{[ promptMessage ]}

Bookmark it

{[ promptMessage ]}

CS283 Lecture 3 - Part 1 - Public Key Cryptography - 20090922

# CS283 Lecture 3 - Part 1 - Public Key Cryptography - 20090922

This preview shows pages 1–11. Sign up to view the full content.

GWU CS 172/283 Autumn 2009 Public Key Cryptography GWU CS 172/283 - Autumn 2009 Holmblad - Lecture 03 – Part 1- Rev 20090922

This preview has intentionally blurred sections. Sign up to view the full version.

View Full Document
GWU CS 172/283 - Autumn 2009 Holmblad - Lecture 03 – Part 1- Rev 20090922 2 Lecture Topics - Polynomial Time - Diffie-Hellman Key Exchange - Discrete Log Problem - Public Key Cryptography - Rivest Shamir Adelman (RSA) Algorithm - Identity Based Encryption - Cryptographic Hash
GWU CS 172/283 - Autumn 2009 Holmblad - Lecture 03 – Part 1- Rev 20090922 3 Mathematics Break – Polynomial Time (from Wikipedia) polynomial time refers to the running time of an algorithm , that is, the number of computation steps a computer or an abstract machine requires to evaluate the algorithm. An algorithm is said to be polynomial time if its running time is upper bounded by a polynomial in the size of the input for the algorithm. A Formal definition More formally, let T(n) be the running time of the algorithm on inputs of size at most n . Then the algorithm is polynomial time if there exists a polynomial p(n) such that, for all input sizes n , the running time T(n) is no larger than p(n)

This preview has intentionally blurred sections. Sign up to view the full version.

View Full Document
Diffie-Hellman Key Exchange GWU CS 172/283 - Autumn 2009 Holmblad - Lecture 03 – Part 1- Rev 20090922 4
GWU CS 172/283 - Autumn 2009 Holmblad - Lecture 03 – Part 1- Rev 20090922 5 Diffie-Hellman Key Exchange Published in 1976 A Protocol for exchanging a secret key over a public channel. Select global parameters p , n and α . p is prime and α is of order n in Z p * . These parameters are public and known to all.

This preview has intentionally blurred sections. Sign up to view the full version.

View Full Document
GWU CS 172/283 - Autumn 2009 Holmblad - Lecture 03 – Part 1- Rev 20090922 6 Diffie-Hellman Key Exchange contd. Alice privately selects random b (secret) and sends to Bob α b mod p. Bob privately selects random c (secret) and sends to Alice α c mod p. Alice and Bob privately compute α bc mod p which is their shared secret . An observer Oscar can compute α bc if he knows either c or b or can solve the discrete log problem. This is a key agreement protocol .
GWU CS 172/283 - Autumn 2009 Holmblad - Lecture 03 – Part 1- Rev 20090922 7 The cryptographic Strength of Diffie-Hellman is based on the difficulty of solving the Discrete Logarithm problem Given a multiplicative group G, an element γ G such that o( γ ) = n, and an element α < γ > Find the unique integer x, 0 x n-1 such that α = γ x x denoted as log γ α Not known to be solvable in polynomial time , however exponentiation is.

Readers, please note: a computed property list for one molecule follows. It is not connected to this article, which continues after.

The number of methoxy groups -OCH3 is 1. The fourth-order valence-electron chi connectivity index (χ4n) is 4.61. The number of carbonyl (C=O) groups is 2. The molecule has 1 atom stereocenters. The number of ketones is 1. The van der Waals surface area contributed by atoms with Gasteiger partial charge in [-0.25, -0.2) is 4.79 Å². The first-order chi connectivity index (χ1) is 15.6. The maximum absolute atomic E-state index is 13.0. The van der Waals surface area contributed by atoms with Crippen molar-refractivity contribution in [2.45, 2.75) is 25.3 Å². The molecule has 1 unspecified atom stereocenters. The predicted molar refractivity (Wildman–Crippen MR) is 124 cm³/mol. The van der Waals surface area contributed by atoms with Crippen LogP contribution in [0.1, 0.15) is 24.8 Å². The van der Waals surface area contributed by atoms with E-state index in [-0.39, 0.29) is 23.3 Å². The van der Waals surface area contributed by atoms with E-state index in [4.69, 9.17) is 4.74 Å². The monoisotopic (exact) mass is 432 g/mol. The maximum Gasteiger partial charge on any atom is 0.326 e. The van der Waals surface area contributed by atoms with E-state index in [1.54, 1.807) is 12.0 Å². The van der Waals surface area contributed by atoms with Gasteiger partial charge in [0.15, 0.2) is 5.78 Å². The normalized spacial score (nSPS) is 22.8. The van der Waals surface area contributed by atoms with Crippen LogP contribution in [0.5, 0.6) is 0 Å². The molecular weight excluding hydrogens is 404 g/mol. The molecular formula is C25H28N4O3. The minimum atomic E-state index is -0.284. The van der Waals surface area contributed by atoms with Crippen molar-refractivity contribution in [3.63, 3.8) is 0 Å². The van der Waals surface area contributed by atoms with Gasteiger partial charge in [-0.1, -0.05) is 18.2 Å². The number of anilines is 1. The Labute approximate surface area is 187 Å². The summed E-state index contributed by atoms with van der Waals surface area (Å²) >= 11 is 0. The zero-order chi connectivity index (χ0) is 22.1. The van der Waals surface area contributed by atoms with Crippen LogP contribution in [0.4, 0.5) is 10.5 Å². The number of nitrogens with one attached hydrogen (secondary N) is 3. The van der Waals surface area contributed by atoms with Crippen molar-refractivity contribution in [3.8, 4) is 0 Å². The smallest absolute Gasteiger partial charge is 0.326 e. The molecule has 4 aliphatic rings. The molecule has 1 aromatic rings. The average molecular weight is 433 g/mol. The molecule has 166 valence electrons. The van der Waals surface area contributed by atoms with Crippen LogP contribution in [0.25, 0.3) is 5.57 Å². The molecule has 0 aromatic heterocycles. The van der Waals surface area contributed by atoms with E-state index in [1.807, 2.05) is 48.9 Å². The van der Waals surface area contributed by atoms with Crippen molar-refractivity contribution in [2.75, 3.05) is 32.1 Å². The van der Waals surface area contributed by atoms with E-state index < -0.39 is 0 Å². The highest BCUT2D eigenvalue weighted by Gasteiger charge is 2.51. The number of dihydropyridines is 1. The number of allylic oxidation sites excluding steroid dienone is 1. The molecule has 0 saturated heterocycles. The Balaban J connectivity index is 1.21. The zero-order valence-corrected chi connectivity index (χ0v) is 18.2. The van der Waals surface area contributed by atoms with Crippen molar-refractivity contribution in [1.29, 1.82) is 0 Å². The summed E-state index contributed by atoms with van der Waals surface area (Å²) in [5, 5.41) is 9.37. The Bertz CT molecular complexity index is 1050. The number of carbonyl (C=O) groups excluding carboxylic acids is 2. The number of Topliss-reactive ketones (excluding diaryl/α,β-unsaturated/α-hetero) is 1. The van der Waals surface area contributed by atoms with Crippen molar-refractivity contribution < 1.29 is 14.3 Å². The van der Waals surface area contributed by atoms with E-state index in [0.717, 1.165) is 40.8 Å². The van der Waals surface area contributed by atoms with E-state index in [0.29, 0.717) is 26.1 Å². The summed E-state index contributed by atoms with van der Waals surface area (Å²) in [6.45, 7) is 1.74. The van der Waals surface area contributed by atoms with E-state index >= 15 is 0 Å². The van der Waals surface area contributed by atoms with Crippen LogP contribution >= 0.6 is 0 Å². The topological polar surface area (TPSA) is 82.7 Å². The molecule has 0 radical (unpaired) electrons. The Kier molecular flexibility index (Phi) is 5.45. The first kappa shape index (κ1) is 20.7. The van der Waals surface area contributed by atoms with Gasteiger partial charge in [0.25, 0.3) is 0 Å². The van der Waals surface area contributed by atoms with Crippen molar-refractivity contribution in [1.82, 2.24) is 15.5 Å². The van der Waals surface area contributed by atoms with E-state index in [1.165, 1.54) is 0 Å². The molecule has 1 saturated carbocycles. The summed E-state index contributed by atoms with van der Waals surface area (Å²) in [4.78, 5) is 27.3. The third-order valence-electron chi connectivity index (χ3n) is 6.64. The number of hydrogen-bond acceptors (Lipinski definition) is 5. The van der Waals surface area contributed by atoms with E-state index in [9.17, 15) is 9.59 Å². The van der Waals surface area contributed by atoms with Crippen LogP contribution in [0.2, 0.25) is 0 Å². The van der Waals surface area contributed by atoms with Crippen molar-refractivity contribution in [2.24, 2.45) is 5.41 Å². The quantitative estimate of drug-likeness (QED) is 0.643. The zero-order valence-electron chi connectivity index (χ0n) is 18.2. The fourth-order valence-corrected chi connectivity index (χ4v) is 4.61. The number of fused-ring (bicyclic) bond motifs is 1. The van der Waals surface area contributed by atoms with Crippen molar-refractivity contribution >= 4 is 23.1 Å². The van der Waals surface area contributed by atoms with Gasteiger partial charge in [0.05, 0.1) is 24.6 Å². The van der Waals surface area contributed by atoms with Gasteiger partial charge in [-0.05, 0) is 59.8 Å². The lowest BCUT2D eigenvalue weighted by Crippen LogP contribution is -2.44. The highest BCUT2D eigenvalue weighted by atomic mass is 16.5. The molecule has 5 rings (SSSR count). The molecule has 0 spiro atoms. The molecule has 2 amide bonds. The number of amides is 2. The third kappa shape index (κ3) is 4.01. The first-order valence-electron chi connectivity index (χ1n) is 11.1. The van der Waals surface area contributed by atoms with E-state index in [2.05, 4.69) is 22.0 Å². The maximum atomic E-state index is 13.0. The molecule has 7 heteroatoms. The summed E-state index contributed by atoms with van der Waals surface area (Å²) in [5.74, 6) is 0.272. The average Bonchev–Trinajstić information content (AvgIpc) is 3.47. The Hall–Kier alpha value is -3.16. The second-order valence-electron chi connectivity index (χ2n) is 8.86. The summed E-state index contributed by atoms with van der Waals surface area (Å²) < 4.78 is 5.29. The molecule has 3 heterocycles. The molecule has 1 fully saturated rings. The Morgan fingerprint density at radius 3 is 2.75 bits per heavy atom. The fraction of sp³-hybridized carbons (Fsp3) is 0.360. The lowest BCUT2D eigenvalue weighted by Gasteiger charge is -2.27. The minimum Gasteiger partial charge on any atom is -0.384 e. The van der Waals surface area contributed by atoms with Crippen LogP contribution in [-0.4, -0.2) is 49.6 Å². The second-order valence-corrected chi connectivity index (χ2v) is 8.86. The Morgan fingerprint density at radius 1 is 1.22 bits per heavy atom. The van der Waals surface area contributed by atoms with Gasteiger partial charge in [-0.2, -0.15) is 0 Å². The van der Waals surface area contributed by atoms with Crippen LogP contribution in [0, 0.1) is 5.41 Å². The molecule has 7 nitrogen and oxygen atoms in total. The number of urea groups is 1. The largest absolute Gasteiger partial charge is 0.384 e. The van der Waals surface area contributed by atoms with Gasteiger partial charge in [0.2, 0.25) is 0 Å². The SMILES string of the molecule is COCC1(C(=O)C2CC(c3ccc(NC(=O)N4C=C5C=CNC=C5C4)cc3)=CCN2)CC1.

This preview has intentionally blurred sections. Sign up to view the full version.

View Full Document
GWU CS 172/283 - Autumn 2009 Holmblad - Lecture 03 – Part 1- Rev 20090922 8 Man in the Middle attack on Diffie- Hellman Diffie-Hellman key exchange is susceptible to a man-in-the- middle attack. Mallory captures b and c in transmission and replaces with own b’ and c’. Essentially runs two Diffie-Hellman’s. One with Alice and one with Bob.
Public-Key Cryptography GWU CS 172/283 - Autumn 2009 Holmblad - Lecture 03 – Part 1- Rev 20090922 9

This preview has intentionally blurred sections. Sign up to view the full version.

View Full Document
GWU CS 172/283 - Autumn 2009 Holmblad - Lecture 03 – Part 1- Rev 20090922 10 Whitfield Diffie and Martin Hellman proposed Public Key Cryptography Computationally easy to encrypt/decrypt given access to the relevant key Computationally infeasible to derive the private key from the public key
This is the end of the preview. Sign up to access the rest of the document.

{[ snackBarMessage ]}

### What students are saying

• As a current student on this bumpy collegiate pathway, I stumbled upon Course Hero, where I can find study resources for nearly all my courses, get online help from tutors 24/7, and even share my old projects, papers, and lecture notes with other students.

Kiran Temple University Fox School of Business ‘17, Course Hero Intern

• I cannot even describe how much Course Hero helped me this summer. It’s truly become something I can always rely on and help me. In the end, I was not only able to survive summer classes, but I was able to thrive thanks to Course Hero.

Dana University of Pennsylvania ‘17, Course Hero Intern

• The ability to access any university’s resources through Course Hero proved invaluable in my case. I was behind on Tulane coursework and actually used UCLA’s materials to help me move forward and get everything together on time.

Jill Tulane University ‘16, Course Hero Intern